So the kids down the road are always playing on their bikes in the driveway when I drive by. And there’s always one bike just… flopped down at the end of the driveway, empty. And the theme for the month is Magical Dates…
Eddie had always known there was something different about Claude.
Other kids told him about their friends, sure, but their friends were make-believe. They were pretend.
Claude was something different.
The grown-ups thought it was the same, and Eddie didn’t care to change their minds. Lots of kids had imaginary friends, and as long as you “outgrew” them when you ten or eleven or something, the adults didn’t think much about it.
But Claude – Claude actually moved things. He’d move the bike because he was riding with Eddie – and, sometimes, in later days, with Eddie’s friends and his kid brother Donnie. He’d move the ball because they were playing soccer. Eddie had a lot of fun with him, especially those early years when his parents were doting on Baby Donnie and then Baby Eloise.
The thing was, the minute an adult was anywhere in line of sight, Claude vanished. He wasn’t just invisible to the adults, he was gone. The bike fell down, the ball went straight through where he’d been to the goal, the Captain’s hat dropped to the ground. Every time. They learned to play in the backyard after the third time Eddie got yelled at for the bike at the end of the driveway.
Claude was a lot of fun, even if he did get Eddie in trouble. He left stuff lying around, he vanished and left Eddie to get yelled at for things he’d done, he sometimes pulled pranks on Donnie or Eloise, which of course Eddie was blamed for.
Still, he could go anywhere Eddie could go, anywhere grown-ups weren’t, and as Eddie got older and older and got to roam further and further from home, they had more and more fun. Exploring abandoned barns and houses, swimming at the pond, sneaking up behind cows and poking them with sticks.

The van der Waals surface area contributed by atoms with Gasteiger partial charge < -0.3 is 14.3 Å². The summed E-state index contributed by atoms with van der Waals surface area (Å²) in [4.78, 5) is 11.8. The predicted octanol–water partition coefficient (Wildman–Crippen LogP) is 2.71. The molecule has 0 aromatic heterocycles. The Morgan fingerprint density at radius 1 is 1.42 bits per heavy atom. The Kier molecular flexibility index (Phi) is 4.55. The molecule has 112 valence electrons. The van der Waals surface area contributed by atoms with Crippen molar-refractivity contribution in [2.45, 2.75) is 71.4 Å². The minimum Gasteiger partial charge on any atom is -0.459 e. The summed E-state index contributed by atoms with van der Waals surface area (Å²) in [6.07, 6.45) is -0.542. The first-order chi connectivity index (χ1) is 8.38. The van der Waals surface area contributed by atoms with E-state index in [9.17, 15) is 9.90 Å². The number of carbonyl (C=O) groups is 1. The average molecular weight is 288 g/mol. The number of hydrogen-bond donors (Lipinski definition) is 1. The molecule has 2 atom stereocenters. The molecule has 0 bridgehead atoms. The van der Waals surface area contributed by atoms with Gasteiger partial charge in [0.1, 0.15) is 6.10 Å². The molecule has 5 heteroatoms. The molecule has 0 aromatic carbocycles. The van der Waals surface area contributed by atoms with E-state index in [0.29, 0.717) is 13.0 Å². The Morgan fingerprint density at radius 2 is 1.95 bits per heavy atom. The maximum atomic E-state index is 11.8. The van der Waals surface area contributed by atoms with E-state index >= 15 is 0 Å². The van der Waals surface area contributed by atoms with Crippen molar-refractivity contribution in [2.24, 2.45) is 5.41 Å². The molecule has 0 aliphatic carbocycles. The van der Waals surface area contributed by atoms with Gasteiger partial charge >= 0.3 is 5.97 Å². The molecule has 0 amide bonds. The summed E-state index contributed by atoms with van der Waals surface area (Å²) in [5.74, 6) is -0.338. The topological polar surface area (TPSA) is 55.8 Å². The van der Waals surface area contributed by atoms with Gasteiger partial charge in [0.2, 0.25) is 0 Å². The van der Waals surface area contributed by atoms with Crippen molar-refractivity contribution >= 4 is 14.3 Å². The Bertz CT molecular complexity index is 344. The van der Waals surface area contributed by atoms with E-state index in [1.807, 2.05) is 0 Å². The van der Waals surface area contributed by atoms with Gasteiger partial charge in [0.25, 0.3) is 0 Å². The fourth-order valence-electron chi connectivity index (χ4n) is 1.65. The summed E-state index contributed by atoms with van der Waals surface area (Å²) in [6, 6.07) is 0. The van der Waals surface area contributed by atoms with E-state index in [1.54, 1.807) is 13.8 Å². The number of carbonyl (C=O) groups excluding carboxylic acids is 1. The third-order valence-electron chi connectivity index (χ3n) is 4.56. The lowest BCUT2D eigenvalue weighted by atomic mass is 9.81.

Putting cherry bombs in mailboxes, spraypainting the underpass Neon Pink, lining up cinder blocks in Park Creek until it flowed up onto its banks. They never got caught, because adults could never find Claude’s fingerprints. And if sometimes someone drove by and the cherry bombs dropped to the ground, well, that was better than being found out, wasn’t it?
The evening of Eddie’s sixteenth birthday, he and Claude had a big prank planned. They were going to paint the Town Hall. All of it. In rainbows. Because – well, because.
He walked out to the driveway, bike in hand, to see the blue bike Claude always rode dropping to the ground. And there was his brother, Donnie, looking at him with a horrified expression.
“What did you do? What did you do to him?”
“Do to who?” Eddie asked, although he thought he already knew.
“Claude! You came out and he just – he vanished!”
Eddie let his own bike drop to the ground. “I didn’t mean to,” he muttered. He hadn’t meant to grow up. He hadn’t planned on ever growing up. “It just-” It had snuck up on him, he supposed.
He picked up his bike and put it back away in the barn. “Tell him – Tell him I said good-bye. And Donnie? Don’t let him get you up onto the rafters of the old Tops building. That’s how I broke my leg that time.”
Donnie wasn’t listening. Eddie supposed that’s what it meant, to not be a grown-up yet. He hung his bike on the rack. He was going to have to find something else to do with his birthday, he supposed.